Ramsay Health Care Client Story

Achieving outstanding PROMs response rates: A success story from North Downs Hospital

Achieving outstanding PROMs response rates: A success story from North Downs Hospital

Ensuring every patient’s journey is enriched with PROMs.

Based in the beautiful south of the United Kingdom, North Downs Hospital is one of Surrey’s leading private hospitals with a reputation for delivering high quality healthcare treatments. A part of Ramsay Health Care UK, it is one of 36 private facilities offering a range of treatments from hip replacements and knee replacement surgery to cosmetic surgery.

baseline response rates
response rate (Hip & Knee PROMs)

Stephanie Vaughan, POA Senior Staff Nurse and Catherine Hart, POA Administrator, have spearheaded the Patient Reporting Outcome Measures (PROMs) programme at North Downs Hospital together for the past couple of years. In that short amount of time, they’ve achieved a remarkable 95% baseline response rate and 85% response rate for completed PROMs in the Hip and Knee programme.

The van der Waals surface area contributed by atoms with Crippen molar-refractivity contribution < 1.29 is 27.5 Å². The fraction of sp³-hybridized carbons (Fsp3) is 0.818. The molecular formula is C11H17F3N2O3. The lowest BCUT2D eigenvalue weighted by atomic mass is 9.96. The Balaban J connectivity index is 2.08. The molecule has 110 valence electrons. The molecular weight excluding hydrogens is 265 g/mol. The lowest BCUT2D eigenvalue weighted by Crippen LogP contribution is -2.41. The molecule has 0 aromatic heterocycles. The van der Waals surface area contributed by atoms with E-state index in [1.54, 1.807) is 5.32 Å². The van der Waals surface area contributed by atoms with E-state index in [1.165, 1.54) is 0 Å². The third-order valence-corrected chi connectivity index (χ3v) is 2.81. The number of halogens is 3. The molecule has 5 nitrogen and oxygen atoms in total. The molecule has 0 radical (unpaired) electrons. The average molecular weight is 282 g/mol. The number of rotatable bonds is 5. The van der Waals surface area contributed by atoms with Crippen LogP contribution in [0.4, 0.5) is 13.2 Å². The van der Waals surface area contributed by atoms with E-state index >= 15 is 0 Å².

In this article, we delve into their strategies, insights and practices to understand what factors have helped to drive this outstanding success.

A commitment to 100% inclusion

At the core of North Downs Hospital’s achievement lies the commitment of their nursing team to ensure every patient’s journey is enriched by PROMs. Stephanie and Catherine both work in specific pre-assessment roles – alongside one other colleague – and they all share a conviction that PROMs must start at that pre-assessment stage. But that’s obviously easier said than done. To achieve that 100% catchment of patients takes tenacity and persistence – two characteristics that Catherine and Stephanie have in infinite supply.

For the North Downs Hospital team, it all comes down to having PROMs champions – people who are proudly responsible for the collection of PROMs responses and who have the time and consistency to ensure the process is replicable and constantly adhered to.